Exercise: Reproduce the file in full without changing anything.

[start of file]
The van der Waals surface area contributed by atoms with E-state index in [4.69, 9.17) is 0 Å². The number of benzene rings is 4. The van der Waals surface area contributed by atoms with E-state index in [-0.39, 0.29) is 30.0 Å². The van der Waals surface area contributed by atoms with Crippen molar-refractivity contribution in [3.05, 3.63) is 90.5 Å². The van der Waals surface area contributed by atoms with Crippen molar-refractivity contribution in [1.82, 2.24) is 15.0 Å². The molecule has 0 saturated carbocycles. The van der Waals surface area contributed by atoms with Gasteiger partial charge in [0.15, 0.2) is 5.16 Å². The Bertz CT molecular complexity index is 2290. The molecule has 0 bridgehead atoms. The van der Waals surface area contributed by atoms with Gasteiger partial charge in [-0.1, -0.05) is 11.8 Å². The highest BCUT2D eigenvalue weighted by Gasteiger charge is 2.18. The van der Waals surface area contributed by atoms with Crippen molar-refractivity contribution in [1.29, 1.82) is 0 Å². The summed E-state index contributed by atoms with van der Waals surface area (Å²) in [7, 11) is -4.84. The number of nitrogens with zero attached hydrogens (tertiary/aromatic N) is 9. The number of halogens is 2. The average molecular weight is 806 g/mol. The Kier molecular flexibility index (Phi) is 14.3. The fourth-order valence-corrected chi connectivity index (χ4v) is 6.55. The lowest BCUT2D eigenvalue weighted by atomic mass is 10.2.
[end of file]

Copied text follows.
The van der Waals surface area contributed by atoms with E-state index in [4.69, 9.17) is 0 Å². The number of benzene rings is 4. The van der Waals surface area contributed by atoms with E-state index in [-0.39, 0.29) is 30.0 Å². The van der Waals surface area contributed by atoms with Crippen molar-refractivity contribution in [3.05, 3.63) is 90.5 Å². The van der Waals surface area contributed by atoms with Crippen molar-refractivity contribution in [1.82, 2.24) is 15.0 Å². The molecule has 0 saturated carbocycles. The van der Waals surface area contributed by atoms with Gasteiger partial charge in [0.15, 0.2) is 5.16 Å². The Bertz CT molecular complexity index is 2290. The molecule has 0 bridgehead atoms. The van der Waals surface area contributed by atoms with Gasteiger partial charge in [-0.1, -0.05) is 11.8 Å². The highest BCUT2D eigenvalue weighted by Gasteiger charge is 2.18. The van der Waals surface area contributed by atoms with Crippen molar-refractivity contribution in [1.29, 1.82) is 0 Å². The summed E-state index contributed by atoms with van der Waals surface area (Å²) in [7, 11) is -4.84. The number of nitrogens with zero attached hydrogens (tertiary/aromatic N) is 9. The number of halogens is 2. The average molecular weight is 806 g/mol. The Kier molecular flexibility index (Phi) is 14.3. The fourth-order valence-corrected chi connectivity index (χ4v) is 6.55. The lowest BCUT2D eigenvalue weighted by atomic mass is 10.2.